Top Historic Sights in Málaga, Spain

Explore the historic highlights of Málaga

Málaga Cathedral

The Cathedral of Málaga is in the Renaissance architectural tradition. The cathedral is located within the limits defined by a now missing portion of the medieval Moorish walls, the remains of which surround the nearby Alcazaba and the Castle of Gibralfaro. It was constructed between 1528 and 1782, following the plans drawn by Diego de Siloe in Renaissance style. The cathedral, built on a rectangular plan, is composed o ...
Founded: 1528 | Location: Málaga, Spain

Roman Theatre

El Teatro Romano is the oldest survived monument in Málaga City; it is situated at the foot of the famous Alcazaba fortress. The theatre was built in the first century BC, under Emperor Augustus, and was used until the third century AD. Subsequently it was left to ruin for centuries, until the Moors settled in Andalucía. In 756-780AD the amphitheatre was used as a quarry by the Moorish settlers , to excavate the stone u ...
Founded: 100-0 BCE | Location: Málaga, Spain

Alcazaba

La Alcazaba is Malaga"s most important landmark, and overlooks the city from a hilltop inland. It is one of two Moorish fortresses in the city, the other being the Castillo de Gibralfaro. The Alcazaba is the best-preserved Moorish fortress palace in Spain. Constructed on the ruins of a Roman fortification during the reign of Abd-al-Rahman I, the first Emir of Cordoba, in around 756-780 AD, the Alcazaba"s origin ...
Founded: 756-780 AD | Location: Málaga, Spain

Church of Santos Mártires

Founded in 1487 and dedicated to San Ciriaco and Santa Paula, the patron saints of Malaga, who according to legend died defending their Christian faith, this pretty church features a striking Mudejar town, as well as a richly decorated baroque style interior, which includes a sculpture by Franciso Oritz.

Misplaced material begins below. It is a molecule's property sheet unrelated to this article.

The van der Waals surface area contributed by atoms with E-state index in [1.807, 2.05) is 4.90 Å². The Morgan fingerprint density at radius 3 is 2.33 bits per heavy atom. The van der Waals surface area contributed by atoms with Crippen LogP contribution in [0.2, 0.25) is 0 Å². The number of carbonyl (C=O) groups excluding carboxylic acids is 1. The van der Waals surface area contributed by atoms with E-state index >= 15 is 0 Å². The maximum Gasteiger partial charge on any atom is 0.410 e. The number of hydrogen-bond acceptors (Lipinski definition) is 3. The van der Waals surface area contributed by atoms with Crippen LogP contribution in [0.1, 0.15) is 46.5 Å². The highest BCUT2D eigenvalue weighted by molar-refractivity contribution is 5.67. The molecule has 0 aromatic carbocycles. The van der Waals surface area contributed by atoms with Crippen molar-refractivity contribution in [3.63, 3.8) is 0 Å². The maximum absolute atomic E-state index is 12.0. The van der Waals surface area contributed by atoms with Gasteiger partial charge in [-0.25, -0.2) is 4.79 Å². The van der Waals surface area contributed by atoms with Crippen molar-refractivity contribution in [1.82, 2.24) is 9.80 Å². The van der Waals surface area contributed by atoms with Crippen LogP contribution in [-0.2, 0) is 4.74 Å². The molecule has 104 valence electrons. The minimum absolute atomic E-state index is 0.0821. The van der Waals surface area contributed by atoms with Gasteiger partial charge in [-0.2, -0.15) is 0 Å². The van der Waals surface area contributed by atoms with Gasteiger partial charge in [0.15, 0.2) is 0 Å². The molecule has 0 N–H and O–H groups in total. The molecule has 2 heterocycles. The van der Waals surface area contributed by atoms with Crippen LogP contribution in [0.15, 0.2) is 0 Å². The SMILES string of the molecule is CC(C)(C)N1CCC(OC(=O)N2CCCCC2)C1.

Founded: 1487 | Location: Málaga, Spain

Museo de Málaga

The Museo de Málaga, which was actually constituted in 1973, opened in 2016 in the impressive Palacio de la Aduana. It has brought together the former Museo Provincial de Bellas Artes (Provincial Museum of Fine Arts) and Museo Arqueológico Provincial.Málaga now joins Almería, Cádiz, Huelva and Jaén in having a 'provincial museum' in their respective capital cities; while Seville, Córdoba and Granada have separate f ...
Founded: 1973 | Location: Málaga, Spain

Museo Picasso Málaga

The Museo Picasso Málaga is a museum in the city where artist Pablo Ruiz Picasso was born. It opened in 2003 in the Buenavista Palace, and has 285 works donated by members of Picasso"s family. Christine Ruiz-Picasso, widow of the artist"s eldest son Paulo Ruiz-Picasso, donated to the museum 14 paintings, 9 sculptures, 44 individual drawings, a sketchbook with a further 36 drawings, 58 engravings, and 7 ceramic ...
Founded: 2003 | Location: Málaga, Spain

Santiago Church

Iglesia de Santiago is the oldest church in Málaga, built in 1490 to the site of older mosque. This church is noted for its tall Mudejar style steeple and baroque interior which contains some notable chapels. Pablo Picasso"s baptismal certificate is on display here. Pablo Picasso was baptisted there in 1881.
Founded: 1490 | Location: Málaga, Spain

Gibralfaro Castle

The magnificent Castillo de Gibralfaro sits on a high hill overlooking Málaga city and, and dates back to the 10th century. Gibralfaro has been the site of fortifications since the Phoenician foundation of Málaga city, circa 770 BC. The location was fortified by Calif Abd-al-Rahman III in 929 AD. While, At the beginning of the 14th century, Yusuf I of the Kingdom of Granada expanded the fortifications within the Phoenic ...
Founded: 929 AD | Location: Málaga, Spain

San Juan Bautista Church

Founded in 1490, the San Juan Bautista church"s baroque style tower above the main entrance was added in 1770. Inside are several fine chapels and a rich altarpiece. The 17th century figure of San Juan is the work of Francisco Ortiz.
Founded: 1490 | Location: Málaga, Spain